Monday, April 13, 2009

David's 25th!

Here are a few pics from David's 25th birthday on April 6. :)

He had a few surprise gifts from afar thanks to some scheming by me and my Mom, as well as his parents.

We went out for dinner at a Mediterranean restaurant called "Taste of Galilee" (I think... something about Galilee, anyway) with our friends Chelsea and Chris. Chelsea pronounced the food "yumm-o", which is a Rachel Ray-ism. This prompted David to do his impression of Rachel Ray. Not pretty.

The birthday cupcakes were a near fiasco, as I dropped the bowl of batter on the floor while trying to secretly make them (how does one secretly make cupcakes in a one-room apartment, you ask? Well, dropping the batter on the floor doesn't help). The batter also found its way into the open dishwasher of clean dishes. And the bowl knocked the element dial on its way down and a plastic lid melted.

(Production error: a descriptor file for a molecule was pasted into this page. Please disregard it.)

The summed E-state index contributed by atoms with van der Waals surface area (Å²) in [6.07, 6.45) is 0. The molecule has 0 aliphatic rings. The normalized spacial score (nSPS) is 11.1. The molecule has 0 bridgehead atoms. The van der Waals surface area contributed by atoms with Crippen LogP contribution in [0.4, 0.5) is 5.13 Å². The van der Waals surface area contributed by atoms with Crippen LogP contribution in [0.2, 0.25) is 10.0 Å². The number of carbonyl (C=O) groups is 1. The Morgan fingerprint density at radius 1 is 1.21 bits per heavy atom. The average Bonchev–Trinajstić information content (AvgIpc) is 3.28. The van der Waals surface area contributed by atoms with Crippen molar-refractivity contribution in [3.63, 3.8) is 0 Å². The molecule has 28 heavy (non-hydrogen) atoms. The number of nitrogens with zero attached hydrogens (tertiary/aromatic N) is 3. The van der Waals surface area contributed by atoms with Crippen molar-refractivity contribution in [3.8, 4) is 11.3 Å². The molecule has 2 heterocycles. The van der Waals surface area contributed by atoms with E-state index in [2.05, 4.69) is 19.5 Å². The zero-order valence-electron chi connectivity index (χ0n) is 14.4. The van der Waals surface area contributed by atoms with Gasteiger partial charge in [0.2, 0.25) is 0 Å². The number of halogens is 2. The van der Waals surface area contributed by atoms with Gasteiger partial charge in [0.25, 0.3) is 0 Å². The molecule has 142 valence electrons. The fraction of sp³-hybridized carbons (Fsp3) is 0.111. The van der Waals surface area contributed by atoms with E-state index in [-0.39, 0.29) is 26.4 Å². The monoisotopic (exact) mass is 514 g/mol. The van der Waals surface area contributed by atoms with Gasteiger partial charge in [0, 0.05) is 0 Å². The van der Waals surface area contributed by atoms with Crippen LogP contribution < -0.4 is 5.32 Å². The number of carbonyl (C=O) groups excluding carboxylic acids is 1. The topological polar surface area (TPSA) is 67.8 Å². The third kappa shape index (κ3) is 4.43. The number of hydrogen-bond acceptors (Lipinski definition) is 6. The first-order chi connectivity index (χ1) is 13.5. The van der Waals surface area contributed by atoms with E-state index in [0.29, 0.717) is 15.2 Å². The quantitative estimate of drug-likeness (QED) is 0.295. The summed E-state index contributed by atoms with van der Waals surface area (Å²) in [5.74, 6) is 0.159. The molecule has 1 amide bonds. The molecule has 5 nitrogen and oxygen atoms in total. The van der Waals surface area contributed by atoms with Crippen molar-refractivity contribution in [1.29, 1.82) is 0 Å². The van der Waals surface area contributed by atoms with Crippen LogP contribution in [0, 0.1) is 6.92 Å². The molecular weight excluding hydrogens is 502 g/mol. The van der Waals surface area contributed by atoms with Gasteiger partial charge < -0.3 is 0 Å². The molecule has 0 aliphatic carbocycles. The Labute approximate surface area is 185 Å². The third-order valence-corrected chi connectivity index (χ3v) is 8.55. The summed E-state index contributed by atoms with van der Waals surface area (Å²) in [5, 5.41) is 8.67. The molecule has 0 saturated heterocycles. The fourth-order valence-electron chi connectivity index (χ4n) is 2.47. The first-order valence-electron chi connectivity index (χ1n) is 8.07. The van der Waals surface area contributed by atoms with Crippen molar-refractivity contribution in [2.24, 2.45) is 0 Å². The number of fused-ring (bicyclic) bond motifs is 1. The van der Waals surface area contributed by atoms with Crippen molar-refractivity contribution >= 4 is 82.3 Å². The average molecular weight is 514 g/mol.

The cupcakes, however, were tasty. I swear.

In the morning David opened his gifts....

...then, a birthday Skype with G-ma and G-pa.

Topped with Smarties from Canada! With just a soup├žon of floor.

Happy 25th Birthday, David!

More Conducting

Here's a video of me doing my evaluation for the Mozart Requiem. I conducted the Confutatis and the Lacrimosa.

You might not want to turn your volume up too loud. Our accompanist really, really followed me on my forte indications. Ha ha.

Again, enjoy my male classmates supplying the soprano parts in places.

I also got to conduct and eight-piece brass ensemble at church on Easter Sunday (yesterday)! Plus timpani, cymbals, organ, choir and congregation. And just for good measure, handbells. That was really fun. It was the first hymn, a big pomp and circumstance arrangement of "Jesus Christ is Risen Today." I got to use my baton for real. I got a thumbs up on my conducting from the trumpet player! :)

Happy Easter!

Tuesday, April 7, 2009

Okay, do we call ourselves "Jubellee", "Bell Canto" or "Ring around the Rosary"?

Things I Never In My Life Thought I Would Do, Before I Moved to Texas:

10. Play Zimbabwean marimbas
9. Conduct a Baroque orchestra
8. Visit Waxahachie, TX
7. Sing the hymns of John Wesley to the tune of "The Yellow Rose of Texas"
6. ...accompanied by the accordion